• Stakes - Learn what’s to be gained or lost if the prospect succeeds or fails to reach their main goals. Is this an existential issue for the company? How would either outcome affect them personally and professionally, e.g. would they gain more resources or a promotion for success, could they face demotion or termination for failure? Of course, tread carefully on these issues, but getting the answers would give you a sense of their own buy-in.
  • Timeline - You remember this one from BANT. Reevaluate their timeframe in context of what you learned. Learn how soon your prospect is interested in choosing a solution. Beyond that, the timeline by which the prospect needs to see results, their milestones for plan implementation, where other priorities fall within this timeframe, and so forth.

Evaluating these criteria is an essential element of account-based marketing. A talented marketer or sales rep - or both, working in close alignment - can obtain a complete picture of a prospect’s circumstances, goals, intentions and chances of success. This doesn’t merely set the groundwork for a closed sale - rather, it builds the foundation for a long-term, mutually beneficial relationship.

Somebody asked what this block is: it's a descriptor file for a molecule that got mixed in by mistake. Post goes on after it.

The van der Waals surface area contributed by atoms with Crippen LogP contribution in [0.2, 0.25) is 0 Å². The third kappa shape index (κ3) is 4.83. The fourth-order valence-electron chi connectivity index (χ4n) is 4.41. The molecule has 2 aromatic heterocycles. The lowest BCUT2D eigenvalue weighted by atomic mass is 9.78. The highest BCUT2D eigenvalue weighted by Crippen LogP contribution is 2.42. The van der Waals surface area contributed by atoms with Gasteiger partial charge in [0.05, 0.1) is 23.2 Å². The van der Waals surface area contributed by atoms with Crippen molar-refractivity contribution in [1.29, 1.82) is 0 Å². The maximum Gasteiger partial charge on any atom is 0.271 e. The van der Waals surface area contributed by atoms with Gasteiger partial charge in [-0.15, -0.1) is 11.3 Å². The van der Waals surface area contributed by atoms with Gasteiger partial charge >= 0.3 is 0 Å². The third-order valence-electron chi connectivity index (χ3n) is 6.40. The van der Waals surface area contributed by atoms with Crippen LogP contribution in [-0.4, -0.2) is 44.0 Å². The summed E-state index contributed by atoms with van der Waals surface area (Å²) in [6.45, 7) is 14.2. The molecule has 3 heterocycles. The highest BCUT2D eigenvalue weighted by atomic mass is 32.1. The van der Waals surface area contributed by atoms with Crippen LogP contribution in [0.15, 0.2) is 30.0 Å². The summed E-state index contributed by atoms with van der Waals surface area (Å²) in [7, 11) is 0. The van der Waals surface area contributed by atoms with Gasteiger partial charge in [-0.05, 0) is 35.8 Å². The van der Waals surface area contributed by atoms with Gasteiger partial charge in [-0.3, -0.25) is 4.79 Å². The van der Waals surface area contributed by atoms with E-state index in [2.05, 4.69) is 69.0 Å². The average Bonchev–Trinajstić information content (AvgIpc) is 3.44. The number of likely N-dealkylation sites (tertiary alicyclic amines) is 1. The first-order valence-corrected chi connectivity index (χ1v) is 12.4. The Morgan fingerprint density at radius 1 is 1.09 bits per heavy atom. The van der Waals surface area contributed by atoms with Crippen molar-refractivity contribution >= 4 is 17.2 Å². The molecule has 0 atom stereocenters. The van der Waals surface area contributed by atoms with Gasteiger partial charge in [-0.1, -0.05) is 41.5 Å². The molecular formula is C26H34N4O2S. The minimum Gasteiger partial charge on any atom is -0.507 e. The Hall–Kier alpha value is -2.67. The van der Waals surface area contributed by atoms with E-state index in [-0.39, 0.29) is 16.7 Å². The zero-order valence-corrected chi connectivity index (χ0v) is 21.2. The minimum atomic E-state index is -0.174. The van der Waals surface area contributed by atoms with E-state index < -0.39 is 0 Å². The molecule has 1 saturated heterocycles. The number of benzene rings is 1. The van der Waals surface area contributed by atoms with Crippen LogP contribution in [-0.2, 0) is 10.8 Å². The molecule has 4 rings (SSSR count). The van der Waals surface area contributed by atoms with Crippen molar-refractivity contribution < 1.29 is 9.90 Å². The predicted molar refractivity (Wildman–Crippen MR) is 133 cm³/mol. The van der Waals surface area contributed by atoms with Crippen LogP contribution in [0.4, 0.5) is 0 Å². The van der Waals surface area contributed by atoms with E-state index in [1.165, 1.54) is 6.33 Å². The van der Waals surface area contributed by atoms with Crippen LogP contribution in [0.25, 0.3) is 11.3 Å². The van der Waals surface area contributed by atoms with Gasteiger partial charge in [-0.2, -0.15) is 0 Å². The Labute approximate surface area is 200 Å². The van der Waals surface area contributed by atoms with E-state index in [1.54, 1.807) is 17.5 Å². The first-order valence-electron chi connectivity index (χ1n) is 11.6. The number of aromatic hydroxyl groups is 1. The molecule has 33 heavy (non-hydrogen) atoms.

Going Forward...

Account-based marketing isn’t new; in fact, in recent years it’s attracted numerous vendors offering the latest innovation in marketing technology. The Forrester report predicted these vendors will consolidate to produce more mature, refined account-based marketing features - this will likely aid in scoring accounts by criteria, scouring your CRM and public records for quality accounts and building lists of contacts. Talented marketers and salespersons will play critical roles in forging, sustaining and building on relationships with those contacts. Account-based marketing is no longer the province of the biggest fish in the ocean; rather, it has become the natural response to stand out in a field increasingly flat in the eyes of B2B buyers. B2B marketing technology and customer engagement will shift to accommodate it.